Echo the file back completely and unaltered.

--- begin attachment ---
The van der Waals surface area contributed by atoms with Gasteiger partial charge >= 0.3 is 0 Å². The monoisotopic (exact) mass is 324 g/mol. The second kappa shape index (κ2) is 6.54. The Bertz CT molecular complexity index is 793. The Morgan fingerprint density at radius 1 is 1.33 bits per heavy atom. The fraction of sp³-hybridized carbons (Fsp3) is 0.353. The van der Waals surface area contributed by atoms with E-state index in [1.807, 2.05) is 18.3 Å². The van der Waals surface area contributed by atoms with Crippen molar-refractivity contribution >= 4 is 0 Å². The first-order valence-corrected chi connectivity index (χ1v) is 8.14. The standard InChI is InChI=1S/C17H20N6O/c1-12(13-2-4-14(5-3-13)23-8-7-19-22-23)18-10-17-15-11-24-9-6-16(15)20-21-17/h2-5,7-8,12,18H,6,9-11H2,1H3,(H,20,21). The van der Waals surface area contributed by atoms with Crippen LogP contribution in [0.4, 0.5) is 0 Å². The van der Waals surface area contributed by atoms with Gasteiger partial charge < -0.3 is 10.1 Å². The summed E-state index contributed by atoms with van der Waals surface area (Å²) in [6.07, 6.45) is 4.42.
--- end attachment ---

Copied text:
The van der Waals surface area contributed by atoms with Gasteiger partial charge >= 0.3 is 0 Å². The monoisotopic (exact) mass is 324 g/mol. The second kappa shape index (κ2) is 6.54. The Bertz CT molecular complexity index is 793. The Morgan fingerprint density at radius 1 is 1.33 bits per heavy atom. The fraction of sp³-hybridized carbons (Fsp3) is 0.353. The van der Waals surface area contributed by atoms with E-state index in [1.807, 2.05) is 18.3 Å². The van der Waals surface area contributed by atoms with Crippen molar-refractivity contribution >= 4 is 0 Å². The first-order valence-corrected chi connectivity index (χ1v) is 8.14. The standard InChI is InChI=1S/C17H20N6O/c1-12(13-2-4-14(5-3-13)23-8-7-19-22-23)18-10-17-15-11-24-9-6-16(15)20-21-17/h2-5,7-8,12,18H,6,9-11H2,1H3,(H,20,21). The van der Waals surface area contributed by atoms with Crippen LogP contribution in [0.4, 0.5) is 0 Å². The van der Waals surface area contributed by atoms with Gasteiger partial charge < -0.3 is 10.1 Å². The summed E-state index contributed by atoms with van der Waals surface area (Å²) in [6.07, 6.45) is 4.42.